N.M. to write feds on cooperation over White Sands cleanup and reparations
State lawmakers are asking for federal agencies to come to the negotiation table for damages to groundwater in and around the White Sands Test Facility, as groundwater cleanup is expected to extend into the next century.
In a presentation last week to the Radioactive and Hazardous Materials interim committee, state regulators and other agencies told legislators about the expansive area under clean-up and an ongoing investigation.
Officials tasked with restoring the state after toxic incidents at the White Sands Test Facility, urged lawmakers to push the federal government to pay for damages to New Mexico’s water now, not after decades of cleanup.
“This is going to be remediated for a long time,” said Kate Girard, the executive director at the New Mexico Office of Natural Resources Trustee. “In terms of restoration, this is not a plume that we can wait for cleanup to happen.”
Local water experts said they were concerned the polluted plumes would complicate water planning for Las Cruces’ future.
At the meeting’s end, lawmakers voted to send letters to federal agencies, such as the U.S. Department of Defense and the National Aeronautics and Space Administration to encourage cooperation with state regulators and come to the negotiation table.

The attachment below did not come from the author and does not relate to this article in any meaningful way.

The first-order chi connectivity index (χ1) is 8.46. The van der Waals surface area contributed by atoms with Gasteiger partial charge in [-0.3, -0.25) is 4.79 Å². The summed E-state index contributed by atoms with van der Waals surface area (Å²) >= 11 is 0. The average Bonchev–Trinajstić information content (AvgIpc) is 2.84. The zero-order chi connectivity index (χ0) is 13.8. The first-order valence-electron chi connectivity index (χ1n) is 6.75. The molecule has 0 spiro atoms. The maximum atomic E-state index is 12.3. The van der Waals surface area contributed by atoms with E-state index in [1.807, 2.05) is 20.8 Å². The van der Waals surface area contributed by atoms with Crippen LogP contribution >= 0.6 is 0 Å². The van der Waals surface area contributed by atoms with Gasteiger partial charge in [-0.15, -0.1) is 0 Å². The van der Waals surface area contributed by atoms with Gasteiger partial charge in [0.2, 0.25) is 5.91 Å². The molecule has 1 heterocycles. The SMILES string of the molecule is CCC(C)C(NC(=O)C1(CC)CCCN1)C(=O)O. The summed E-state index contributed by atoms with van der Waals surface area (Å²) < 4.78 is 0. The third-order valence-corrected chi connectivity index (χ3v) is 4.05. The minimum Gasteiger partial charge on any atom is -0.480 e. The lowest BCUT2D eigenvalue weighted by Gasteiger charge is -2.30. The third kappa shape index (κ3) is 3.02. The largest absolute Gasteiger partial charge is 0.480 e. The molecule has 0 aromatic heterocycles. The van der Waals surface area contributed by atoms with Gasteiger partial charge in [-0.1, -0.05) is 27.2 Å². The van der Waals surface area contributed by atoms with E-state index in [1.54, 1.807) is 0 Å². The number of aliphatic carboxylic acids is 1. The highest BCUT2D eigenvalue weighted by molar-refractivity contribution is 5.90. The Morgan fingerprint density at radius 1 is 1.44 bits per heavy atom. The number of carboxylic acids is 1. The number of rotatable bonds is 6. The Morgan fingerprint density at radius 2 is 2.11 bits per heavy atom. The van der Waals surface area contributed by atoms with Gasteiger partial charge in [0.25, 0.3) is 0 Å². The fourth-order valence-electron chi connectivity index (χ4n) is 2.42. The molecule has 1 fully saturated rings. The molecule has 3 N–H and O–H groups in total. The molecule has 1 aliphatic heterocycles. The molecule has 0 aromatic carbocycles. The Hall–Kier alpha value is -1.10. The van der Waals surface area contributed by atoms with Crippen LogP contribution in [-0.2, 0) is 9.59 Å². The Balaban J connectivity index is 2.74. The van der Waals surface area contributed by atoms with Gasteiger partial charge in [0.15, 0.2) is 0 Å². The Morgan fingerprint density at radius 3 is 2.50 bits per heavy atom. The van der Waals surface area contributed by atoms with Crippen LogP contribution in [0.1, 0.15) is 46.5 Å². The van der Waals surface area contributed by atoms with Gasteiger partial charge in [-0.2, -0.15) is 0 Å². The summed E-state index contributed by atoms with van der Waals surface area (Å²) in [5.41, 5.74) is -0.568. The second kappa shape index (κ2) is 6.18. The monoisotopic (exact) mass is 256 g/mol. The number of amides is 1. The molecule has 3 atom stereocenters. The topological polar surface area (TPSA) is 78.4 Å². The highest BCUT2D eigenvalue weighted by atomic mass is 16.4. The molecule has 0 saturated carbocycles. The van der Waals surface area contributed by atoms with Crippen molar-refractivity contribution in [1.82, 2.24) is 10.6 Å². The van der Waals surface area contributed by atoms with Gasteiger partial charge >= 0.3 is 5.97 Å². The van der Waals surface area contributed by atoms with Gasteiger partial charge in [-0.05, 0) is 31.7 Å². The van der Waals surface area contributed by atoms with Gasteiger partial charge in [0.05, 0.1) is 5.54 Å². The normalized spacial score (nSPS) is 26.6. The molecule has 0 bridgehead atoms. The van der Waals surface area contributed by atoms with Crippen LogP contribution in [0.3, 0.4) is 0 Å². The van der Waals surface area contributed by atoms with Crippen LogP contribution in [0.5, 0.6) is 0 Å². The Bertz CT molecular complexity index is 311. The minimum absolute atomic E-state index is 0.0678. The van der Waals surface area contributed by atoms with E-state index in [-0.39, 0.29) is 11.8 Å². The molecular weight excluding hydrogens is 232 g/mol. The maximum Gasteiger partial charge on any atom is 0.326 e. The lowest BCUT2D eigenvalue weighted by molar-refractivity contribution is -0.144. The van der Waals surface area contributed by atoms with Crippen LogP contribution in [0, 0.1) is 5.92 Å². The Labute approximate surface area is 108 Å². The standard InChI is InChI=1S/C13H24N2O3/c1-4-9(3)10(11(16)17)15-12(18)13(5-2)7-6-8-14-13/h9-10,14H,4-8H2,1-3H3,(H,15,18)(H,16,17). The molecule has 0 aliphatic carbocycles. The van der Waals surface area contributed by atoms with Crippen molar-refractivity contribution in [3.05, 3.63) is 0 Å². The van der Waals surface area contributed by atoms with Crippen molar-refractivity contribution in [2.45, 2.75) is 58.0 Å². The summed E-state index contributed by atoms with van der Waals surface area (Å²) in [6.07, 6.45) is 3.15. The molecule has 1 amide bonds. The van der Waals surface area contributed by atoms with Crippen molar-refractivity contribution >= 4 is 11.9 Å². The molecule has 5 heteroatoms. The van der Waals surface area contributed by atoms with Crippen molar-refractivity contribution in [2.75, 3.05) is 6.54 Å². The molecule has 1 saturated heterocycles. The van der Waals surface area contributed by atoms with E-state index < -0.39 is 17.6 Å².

“We will get that letter ready,” said committee Chair Rep. Joanne Ferrary (D-Las Cruces). “I think we should also encourage local governments, in our city or county and different water suppliers to also join in on sending their own letters.”
From Apollo space program to now
Established in the 1960s, White Sands Test Facility is a federally-run operation to test propulsion systems and rocket materials – which all produce hazardous wastes. It’s located in the Jornada del Muerto desert, and occupies a space the size of New Hampshire.
Tests and disposal from testing released hazardous wastes during a period between the 1960s and 1980s.
The breaking down of rocket fuel components lead to N-nitrosodimethylamine (NDMA) contamination in the water. In very small doses, NDMA can cause severe liver damage and internal bleeding according to the Environmental Protection Agency.
Contaminants also included solvents and degreasers like trichloroethylene (TCE) and tetrachloroethene (PCE), as well as Freon 11 and Freon 113. Freons are a type of chemical called a chlorofluorocarbon which depleted the protective ozone layer in the Earth’s atmosphere.
Prolonged or repeated exposure to TCE causes kidney cancer, according to the National Cancer Institute. Repeated exposure to PCE can increase risks of bladder cancer or impact the nervous and reproductive systems, according to the Centers for Disease Control.
There are two plumes contaminating the groundwater at White Sands, a larger NDMA plume, and a smaller plume of TCE, both are volatile.Clean-up started in the 1990s after the New Mexico Environment Department issued hazardous waste permits under the federal Resource Conservation and Recovery Act. Those permits were reissued in 2009 and 2019.
Since 2012, New Mexico environment officials have investigated 31 waste storage areas at the site, an “area of concern” and five hazardous waste management areas. Three of the hazardous waste areas are fully “clean closed,” while two are still undergoing investigation.